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Reviews...

 

   
   

"Traditional Irish and American tunes, with some original compositions make up the very lovely Miles From Dublin. Produced by Seattle area guitarist Dan Carollo on his independent CeltoGrass label, this Celtic treasure chest contains 17 tracks of reels, hymns and jigs in a thoughtfully balanced collection of beautiful songs.

Carollo’s tender and skillfully played guitar, usually in open D tuning, takes center stage on the hymns and his originals – “The Thing That Fell Off The Kettle,” and “Pour The Coffee,” but all the guest musicians on Miles From Dublin have their moments of glory. The uilleann pipes on “The Black Rogue,” and the flute on “Over the Moor To Maggie,” show off Eliot Grasso’s talents, while Michael Connolly’s mandolin gets the spotlight on track 4 and 8. Suzanne Taylor’s accordion conveys an almost tear-jerking sense of longing in “The New Land,” and fiddler Randal Bays takes it away on “Ships Are Sailing,” and “Paidin O’Rafferty”.  

All of the songs and all of playing on Miles From Dublin are excellent, but I could listen to the hymns, “Come Thou Font of Every Blessing,” and “Be Thou My Vision / St. Margaret’s Reel,” over and over again, preferably alone and with a  box of tissues near by.

Miles From Dublin is a beautifully packaged CD as well, and extensive liner notes on all the songs are available at:  www.celtograss.com/MilesFromDublin.htm "

--Heidi Fosner, Victory Music Review , May 2007 (Accoustic Music Magazine)

 

 

 

 

 

 

"Carollo is a wonderful guitarist whose style incorporates the techniques developed by many of today's finest folk and new age players while at the same time hewing to traditional fingerpicking and Celtic and American sources.  "The name Celtograss describes Dan's eclectic blend of Celtic, old-time American, gospel, bluegrass and original folk music," Dan writes. 

You may find him in various local venues, either solo or playing with bandmates as Celtograss. Especially strong is the fiddle work of Ted Yuen, whose mastery of tone shines clearly in a superb reading of Jay Ungar's "Ashokan Farewell", The repertoire here includes traditional reels and jigs, sweet contemporary compositions, and Yuen and Carollo originals, which always have a spiritual foundation.  For example, the second song, "St. Peter's Hot Rod," weaves together Windham Hill-like spaciousness with witty uptempo work.  It is Carollo's delicately-complex solo version of "Amazing Grace", though, that wins my allegiance.  The CD's one vocal, "Nothing I Desire," doesn't quite fit in this set, but it makes Carollo's Christian underpinnings very clear.  The following song, "Instrument of Peace," with its catchy djembe (played by Travis Coster) and guitar and mandolin rhythms (both played by Carollo), is the second highlight track -- though all the music on the CD is uniformly catchy, moving, impeccably produced, and spirit-lifting.  There are even a few guitar runs that make this listener shout for joy."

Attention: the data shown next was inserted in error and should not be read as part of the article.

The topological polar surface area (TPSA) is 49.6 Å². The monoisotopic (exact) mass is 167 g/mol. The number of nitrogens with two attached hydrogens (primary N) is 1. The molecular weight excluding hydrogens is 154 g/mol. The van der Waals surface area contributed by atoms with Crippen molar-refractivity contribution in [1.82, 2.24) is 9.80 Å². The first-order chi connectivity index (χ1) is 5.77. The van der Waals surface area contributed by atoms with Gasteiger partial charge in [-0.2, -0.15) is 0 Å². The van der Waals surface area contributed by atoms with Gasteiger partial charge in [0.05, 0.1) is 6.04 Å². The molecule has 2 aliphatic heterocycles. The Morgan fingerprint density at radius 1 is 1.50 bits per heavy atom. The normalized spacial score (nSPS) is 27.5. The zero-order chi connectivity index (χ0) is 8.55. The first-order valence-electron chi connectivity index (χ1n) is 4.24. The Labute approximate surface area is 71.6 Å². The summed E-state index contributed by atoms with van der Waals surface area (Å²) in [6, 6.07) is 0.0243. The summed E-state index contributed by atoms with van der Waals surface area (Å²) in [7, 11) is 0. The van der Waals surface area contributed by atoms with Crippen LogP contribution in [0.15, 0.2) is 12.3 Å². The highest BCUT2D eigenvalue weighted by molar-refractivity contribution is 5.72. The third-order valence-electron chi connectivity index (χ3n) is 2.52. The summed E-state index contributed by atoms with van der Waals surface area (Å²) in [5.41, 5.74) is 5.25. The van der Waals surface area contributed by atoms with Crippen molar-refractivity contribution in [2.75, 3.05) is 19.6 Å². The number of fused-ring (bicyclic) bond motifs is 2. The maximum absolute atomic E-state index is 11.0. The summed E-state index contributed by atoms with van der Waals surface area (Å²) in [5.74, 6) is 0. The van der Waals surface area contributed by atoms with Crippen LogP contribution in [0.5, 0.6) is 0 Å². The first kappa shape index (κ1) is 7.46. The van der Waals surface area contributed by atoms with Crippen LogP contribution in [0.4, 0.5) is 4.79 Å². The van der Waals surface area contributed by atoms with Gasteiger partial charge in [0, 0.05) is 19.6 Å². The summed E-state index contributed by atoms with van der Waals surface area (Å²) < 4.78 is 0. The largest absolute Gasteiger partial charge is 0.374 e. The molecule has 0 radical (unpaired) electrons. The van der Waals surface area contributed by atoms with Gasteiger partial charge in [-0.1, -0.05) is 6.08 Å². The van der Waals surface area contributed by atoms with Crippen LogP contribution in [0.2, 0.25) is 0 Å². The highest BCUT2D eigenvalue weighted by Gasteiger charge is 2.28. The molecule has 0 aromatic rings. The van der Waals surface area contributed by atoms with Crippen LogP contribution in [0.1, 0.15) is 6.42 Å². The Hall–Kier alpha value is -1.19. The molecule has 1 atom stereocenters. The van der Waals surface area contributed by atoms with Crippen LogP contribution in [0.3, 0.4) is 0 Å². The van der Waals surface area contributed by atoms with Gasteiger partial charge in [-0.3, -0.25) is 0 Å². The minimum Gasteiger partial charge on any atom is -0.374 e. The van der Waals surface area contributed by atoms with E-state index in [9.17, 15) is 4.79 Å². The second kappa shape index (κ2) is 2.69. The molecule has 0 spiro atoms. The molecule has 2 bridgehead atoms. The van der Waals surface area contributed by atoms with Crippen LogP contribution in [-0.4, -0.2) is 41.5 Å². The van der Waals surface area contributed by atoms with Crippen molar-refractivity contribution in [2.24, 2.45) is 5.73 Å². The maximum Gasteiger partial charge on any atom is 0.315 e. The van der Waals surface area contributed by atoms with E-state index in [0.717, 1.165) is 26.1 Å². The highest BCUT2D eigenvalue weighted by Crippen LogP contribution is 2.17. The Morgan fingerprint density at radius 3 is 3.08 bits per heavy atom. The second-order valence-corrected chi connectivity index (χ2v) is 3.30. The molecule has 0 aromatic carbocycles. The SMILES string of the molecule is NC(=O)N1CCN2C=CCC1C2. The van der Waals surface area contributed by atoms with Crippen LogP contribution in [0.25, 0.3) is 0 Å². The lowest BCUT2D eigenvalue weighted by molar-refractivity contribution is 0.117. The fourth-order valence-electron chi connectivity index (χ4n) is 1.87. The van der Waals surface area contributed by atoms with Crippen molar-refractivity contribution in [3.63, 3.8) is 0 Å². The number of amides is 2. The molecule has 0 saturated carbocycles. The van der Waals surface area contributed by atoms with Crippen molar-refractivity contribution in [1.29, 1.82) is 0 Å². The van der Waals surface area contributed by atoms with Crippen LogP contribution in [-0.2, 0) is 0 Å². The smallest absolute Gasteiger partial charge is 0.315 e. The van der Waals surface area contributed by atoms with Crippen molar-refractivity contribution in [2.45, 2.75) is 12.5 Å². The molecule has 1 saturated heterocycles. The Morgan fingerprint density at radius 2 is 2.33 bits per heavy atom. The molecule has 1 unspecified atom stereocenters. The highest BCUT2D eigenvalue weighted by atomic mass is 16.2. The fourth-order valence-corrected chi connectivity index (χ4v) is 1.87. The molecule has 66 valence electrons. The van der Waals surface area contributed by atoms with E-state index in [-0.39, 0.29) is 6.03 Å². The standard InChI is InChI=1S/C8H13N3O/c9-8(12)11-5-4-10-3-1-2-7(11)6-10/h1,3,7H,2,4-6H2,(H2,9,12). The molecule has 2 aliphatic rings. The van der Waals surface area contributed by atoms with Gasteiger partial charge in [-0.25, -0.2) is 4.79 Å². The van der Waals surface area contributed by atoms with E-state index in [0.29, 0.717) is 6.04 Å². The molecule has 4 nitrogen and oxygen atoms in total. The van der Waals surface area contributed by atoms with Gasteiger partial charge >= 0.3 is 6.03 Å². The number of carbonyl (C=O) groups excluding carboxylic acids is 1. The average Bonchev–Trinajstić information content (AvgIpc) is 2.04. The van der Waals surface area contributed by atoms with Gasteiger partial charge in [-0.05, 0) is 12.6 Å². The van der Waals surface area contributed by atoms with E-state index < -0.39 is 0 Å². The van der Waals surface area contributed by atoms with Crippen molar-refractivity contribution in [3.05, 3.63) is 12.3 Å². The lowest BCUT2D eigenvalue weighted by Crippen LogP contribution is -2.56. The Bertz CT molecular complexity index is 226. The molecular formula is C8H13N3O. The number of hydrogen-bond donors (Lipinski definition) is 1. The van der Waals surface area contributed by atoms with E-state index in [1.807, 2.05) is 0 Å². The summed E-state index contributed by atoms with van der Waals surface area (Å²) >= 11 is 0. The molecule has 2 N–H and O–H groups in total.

--Bill Fisher. Victory Music Review , August 2004 (Accoustic Music Magazine)

 

    "From the opening set of traditional tunes, you know this is happy relaxing-with-friends-listening music. Well crafted, unhurried, a smooth double-cappuccino atmosphere settles upon the listener (check out Dan's web site for sources of Dan's inspiration). The intimate sound quality adds to the friendly feeling that the players are in your own living room.

Tasteful arrangements of old favorites are evenly interspersed with original compositions in traditional style. Acoustic finger-style guitar (Dan Carollo) and fiddle (Ted Yuen), the predominant instruments are expertly played and well balanced in their interchanging roles as lead and backup. Mandolin, bodhran, bass, keyboards, and djembe fill out the tunes.

In the well-known category, particularly agreeable is the instrumental version of "Down in the Valley to Pray," one of several reflective pieces, including "Ashokan Farewell" (two versions) and "Amazing Grace", sensitively interpreted with lovely chord choices. A truly joyful rendition of "Soldier's Joy" leads into a rousing "The Wind That Shakes the Barley," with a creative bodhran ending. Sunshine infuses "John Ryan's Polka" as well.

The most successful of the original compositions are "Thinking Time", "Waking Up / Voice of the Irish" by Dan Carollo and "New Wine Reel" by Ted Yuen, reminiscent of John Doan's compositions. These tunes epitomize his "Celtograss" style, inspired by Irish Celtic and American Bluegrass music.

The weakest tracks are the vocal number, "Nothing I Desire," more in a pop style, not matching the rest of the recording, and "Instrument of Peace," which both lack melodic direction.

Appropriate cover photo of the artist leaning against a weathered old barn, his guitar at his side, suggests the pleasant down-home feeling this album conveys. There are no liner notes; rather one is directed to the website for stories behind the songs.

Listening to Waiting for Inspiration puts one in an untroubled, reflective mood, ready for personal inspiration"

--Heather Beckmeyer for CelticChristianTunes.com